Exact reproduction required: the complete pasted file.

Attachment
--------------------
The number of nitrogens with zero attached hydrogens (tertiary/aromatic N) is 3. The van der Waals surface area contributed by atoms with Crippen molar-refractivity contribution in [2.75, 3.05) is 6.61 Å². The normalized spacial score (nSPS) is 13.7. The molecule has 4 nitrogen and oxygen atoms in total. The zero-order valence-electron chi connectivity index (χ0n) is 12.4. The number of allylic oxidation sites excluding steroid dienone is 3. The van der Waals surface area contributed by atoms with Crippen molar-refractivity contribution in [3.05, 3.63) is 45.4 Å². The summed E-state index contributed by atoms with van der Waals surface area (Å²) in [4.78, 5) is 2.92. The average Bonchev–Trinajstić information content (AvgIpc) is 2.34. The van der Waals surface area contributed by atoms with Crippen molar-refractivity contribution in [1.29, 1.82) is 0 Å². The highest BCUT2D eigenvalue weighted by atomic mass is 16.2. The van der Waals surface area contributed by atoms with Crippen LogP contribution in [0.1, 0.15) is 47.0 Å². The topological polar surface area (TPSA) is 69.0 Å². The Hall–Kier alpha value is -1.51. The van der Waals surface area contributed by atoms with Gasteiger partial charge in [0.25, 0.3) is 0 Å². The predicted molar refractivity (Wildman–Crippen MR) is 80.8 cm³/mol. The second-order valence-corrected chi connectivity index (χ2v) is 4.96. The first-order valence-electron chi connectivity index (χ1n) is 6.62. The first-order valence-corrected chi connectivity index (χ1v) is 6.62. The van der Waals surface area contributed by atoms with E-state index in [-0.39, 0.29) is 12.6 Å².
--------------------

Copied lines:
The number of nitrogens with zero attached hydrogens (tertiary/aromatic N) is 3. The van der Waals surface area contributed by atoms with Crippen molar-refractivity contribution in [2.75, 3.05) is 6.61 Å². The normalized spacial score (nSPS) is 13.7. The molecule has 4 nitrogen and oxygen atoms in total. The zero-order valence-electron chi connectivity index (χ0n) is 12.4. The number of allylic oxidation sites excluding steroid dienone is 3. The van der Waals surface area contributed by atoms with Crippen molar-refractivity contribution in [3.05, 3.63) is 45.4 Å². The summed E-state index contributed by atoms with van der Waals surface area (Å²) in [4.78, 5) is 2.92. The average Bonchev–Trinajstić information content (AvgIpc) is 2.34. The van der Waals surface area contributed by atoms with Crippen molar-refractivity contribution in [1.29, 1.82) is 0 Å². The highest BCUT2D eigenvalue weighted by atomic mass is 16.2. The van der Waals surface area contributed by atoms with Crippen LogP contribution in [0.1, 0.15) is 47.0 Å². The topological polar surface area (TPSA) is 69.0 Å². The Hall–Kier alpha value is -1.51. The van der Waals surface area contributed by atoms with Gasteiger partial charge in [0.25, 0.3) is 0 Å². The predicted molar refractivity (Wildman–Crippen MR) is 80.8 cm³/mol. The second-order valence-corrected chi connectivity index (χ2v) is 4.96. The first-order valence-electron chi connectivity index (χ1n) is 6.62. The first-order valence-corrected chi connectivity index (χ1v) is 6.62. The van der Waals surface area contributed by atoms with E-state index in [-0.39, 0.29) is 12.6 Å².